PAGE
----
Seeking Alpha
Long only, medium-term horizon, tech, solar
Profile| Send Message|
( followers)  

I've been carefully watching the reaction to Google's (GOOG) proposed purchase of Motorola Mobility (MMI).

Forbes and S&P are both down on the deal. They fear Google OEMs Samsung and HTC will now abandon the Android platform, and that Google will lose market share as a result. Henry Blodget also says it will end in disaster unless the hardware business is sold.

By contrast, the 451 Group, Naked Value and our own Michael Fauscette all like the deal, saying it better positions Google to compete head-to-head with Apple.

So far, investors are siding with the bears. Google is down 20 points since the deal's announcement, and has shed $80 (about 15%) since its July high of about $620.

Personally I think it is far too early to tell whether this deal is a buy or a sell. Everything depends on execution. Former CEO Eric Schmidt was like one of those basketball coaches who would just roll the balls out on the court and let the kids play. Think Jerry Tarkanian. Page looks more like a Bobby Knight, demanding discipline, and betting that his system, his strategic vision, can win the day.

Having studied Chinese OEMs in some detail for nearly a decade, I can see where Page is coming from. While these companies are constantly demanding freedom to innovate, they're really at their best when they are given clear direction. This is the lesson from Broadcom's (BRCM) success and Intel's (INTC) relative failure in that market.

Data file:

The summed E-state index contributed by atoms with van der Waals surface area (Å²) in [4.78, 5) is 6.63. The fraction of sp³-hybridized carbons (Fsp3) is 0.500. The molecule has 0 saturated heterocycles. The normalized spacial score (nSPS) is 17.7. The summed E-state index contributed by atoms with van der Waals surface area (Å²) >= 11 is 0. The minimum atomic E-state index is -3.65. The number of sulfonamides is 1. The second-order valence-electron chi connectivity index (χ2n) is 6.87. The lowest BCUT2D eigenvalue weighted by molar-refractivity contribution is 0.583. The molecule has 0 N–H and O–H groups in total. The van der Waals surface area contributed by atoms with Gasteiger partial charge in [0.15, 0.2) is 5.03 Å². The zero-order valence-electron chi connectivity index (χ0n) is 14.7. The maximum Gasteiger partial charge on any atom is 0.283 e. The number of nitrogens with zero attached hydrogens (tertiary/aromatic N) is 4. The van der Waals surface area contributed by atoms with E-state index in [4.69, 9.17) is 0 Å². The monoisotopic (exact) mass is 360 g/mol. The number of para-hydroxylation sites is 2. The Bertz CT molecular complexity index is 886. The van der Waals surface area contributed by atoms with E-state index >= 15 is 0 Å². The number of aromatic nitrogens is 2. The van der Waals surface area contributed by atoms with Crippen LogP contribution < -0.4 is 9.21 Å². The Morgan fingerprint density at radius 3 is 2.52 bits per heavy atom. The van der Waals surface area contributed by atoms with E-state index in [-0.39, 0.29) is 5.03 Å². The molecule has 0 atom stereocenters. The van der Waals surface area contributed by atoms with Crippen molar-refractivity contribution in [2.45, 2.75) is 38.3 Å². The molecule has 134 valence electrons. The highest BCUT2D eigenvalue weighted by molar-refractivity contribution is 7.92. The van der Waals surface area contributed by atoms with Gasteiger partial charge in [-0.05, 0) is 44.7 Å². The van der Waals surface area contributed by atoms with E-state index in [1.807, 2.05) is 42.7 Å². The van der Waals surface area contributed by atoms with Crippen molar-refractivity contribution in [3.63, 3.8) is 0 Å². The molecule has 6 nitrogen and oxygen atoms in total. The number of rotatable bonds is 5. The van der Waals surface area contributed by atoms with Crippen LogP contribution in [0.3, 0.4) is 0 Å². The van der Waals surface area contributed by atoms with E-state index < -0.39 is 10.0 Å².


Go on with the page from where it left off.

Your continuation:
Apple offers more proof. It makes iPhones for a lot less than any Google OEM can produce Android kit, with better hardware features. How? By getting ahead of the market, by using its cash to guarantee its own partners huge quantities of the best parts, and by taking away all questions save those related to production.

This isn't about Samsung (OTC:SSNLF) and HTC (OTC:HTCXF). It's about literally dozens of companies across the Chinese mainland that want to be the next Foxconn, and are willing to do what it takes to make that happen.

Page is betting that Motorola knows where those bodies are buried, and that it can develop those relationships with Google's cash. I don't think he has any intention of selling the company's manufacturing arm. My guess is he wants to grow it. Will he succeed? I don't know. It's a big risk.

For investors, it means that Google will not become Oracle (ORCL) or IBM any time soon. It wants to play in the global consumer marketplace, and believes its network infrastructure can let it do that. Larry Page could prove to be the next Steve Jobs, or the next Jerry Yang.

Who is this deal best for? In the end, I think it's best for America. Maintaining an advantage in the U.S.-China tech relationship, staying as Big Brother with control of the channel, is very much in America's interest, and Google has proven it wants to do this. As Apple (AAPL) has.

Think about it. A few years ago the mobile space was dominated by foreign nameplates; Nokia (NOK), Samsung, Sony-Ericsson. Now American tech brands are again the market leaders, because they have tied mobility to the computing mainstream. The Android experiment of giving OEMs control of designs and relationships is over. If you've got a flag on you, wave it. I think that's the real bottom line

Source: Why U.S. Investors Win From Googlerola Deal